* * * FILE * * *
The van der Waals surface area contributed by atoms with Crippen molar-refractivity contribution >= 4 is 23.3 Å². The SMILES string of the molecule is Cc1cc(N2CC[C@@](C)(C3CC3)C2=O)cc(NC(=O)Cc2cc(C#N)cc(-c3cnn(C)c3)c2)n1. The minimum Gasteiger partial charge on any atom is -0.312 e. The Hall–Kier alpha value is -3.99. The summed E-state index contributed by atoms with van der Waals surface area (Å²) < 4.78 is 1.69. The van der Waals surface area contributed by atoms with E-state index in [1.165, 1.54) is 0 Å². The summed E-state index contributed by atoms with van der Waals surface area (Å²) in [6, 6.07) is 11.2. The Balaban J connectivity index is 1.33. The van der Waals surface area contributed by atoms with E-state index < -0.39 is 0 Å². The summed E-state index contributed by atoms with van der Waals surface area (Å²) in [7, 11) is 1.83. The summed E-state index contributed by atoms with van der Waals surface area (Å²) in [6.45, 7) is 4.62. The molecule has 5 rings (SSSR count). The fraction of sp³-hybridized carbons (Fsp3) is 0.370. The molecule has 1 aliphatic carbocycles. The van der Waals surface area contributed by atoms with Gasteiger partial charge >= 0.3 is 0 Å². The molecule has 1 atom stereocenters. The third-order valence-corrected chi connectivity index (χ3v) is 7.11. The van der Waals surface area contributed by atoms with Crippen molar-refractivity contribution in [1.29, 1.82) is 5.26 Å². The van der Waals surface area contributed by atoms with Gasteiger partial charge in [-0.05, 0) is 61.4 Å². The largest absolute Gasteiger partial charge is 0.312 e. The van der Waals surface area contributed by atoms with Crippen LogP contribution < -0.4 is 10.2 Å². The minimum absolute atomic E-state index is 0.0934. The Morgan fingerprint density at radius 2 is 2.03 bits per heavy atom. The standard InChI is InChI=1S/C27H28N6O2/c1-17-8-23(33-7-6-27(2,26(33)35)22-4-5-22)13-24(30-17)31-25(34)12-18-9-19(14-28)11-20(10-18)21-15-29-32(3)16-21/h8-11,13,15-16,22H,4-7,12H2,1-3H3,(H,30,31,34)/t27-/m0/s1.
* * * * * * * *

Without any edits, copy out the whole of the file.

The van der Waals surface area contributed by atoms with Crippen molar-refractivity contribution >= 4 is 23.3 Å². The SMILES string of the molecule is Cc1cc(N2CC[C@@](C)(C3CC3)C2=O)cc(NC(=O)Cc2cc(C#N)cc(-c3cnn(C)c3)c2)n1. The minimum Gasteiger partial charge on any atom is -0.312 e. The Hall–Kier alpha value is -3.99. The summed E-state index contributed by atoms with van der Waals surface area (Å²) < 4.78 is 1.69. The van der Waals surface area contributed by atoms with E-state index in [1.165, 1.54) is 0 Å². The summed E-state index contributed by atoms with van der Waals surface area (Å²) in [6, 6.07) is 11.2. The Balaban J connectivity index is 1.33. The van der Waals surface area contributed by atoms with E-state index < -0.39 is 0 Å². The summed E-state index contributed by atoms with van der Waals surface area (Å²) in [7, 11) is 1.83. The summed E-state index contributed by atoms with van der Waals surface area (Å²) in [6.45, 7) is 4.62. The molecule has 5 rings (SSSR count). The fraction of sp³-hybridized carbons (Fsp3) is 0.370. The molecule has 1 aliphatic carbocycles. The van der Waals surface area contributed by atoms with Gasteiger partial charge >= 0.3 is 0 Å². The molecule has 1 atom stereocenters. The third-order valence-corrected chi connectivity index (χ3v) is 7.11. The van der Waals surface area contributed by atoms with Crippen molar-refractivity contribution in [1.29, 1.82) is 5.26 Å². The van der Waals surface area contributed by atoms with Gasteiger partial charge in [-0.05, 0) is 61.4 Å². The largest absolute Gasteiger partial charge is 0.312 e. The van der Waals surface area contributed by atoms with Crippen LogP contribution < -0.4 is 10.2 Å². The minimum absolute atomic E-state index is 0.0934. The Morgan fingerprint density at radius 2 is 2.03 bits per heavy atom. The standard InChI is InChI=1S/C27H28N6O2/c1-17-8-23(33-7-6-27(2,26(33)35)22-4-5-22)13-24(30-17)31-25(34)12-18-9-19(14-28)11-20(10-18)21-15-29-32(3)16-21/h8-11,13,15-16,22H,4-7,12H2,1-3H3,(H,30,31,34)/t27-/m0/s1.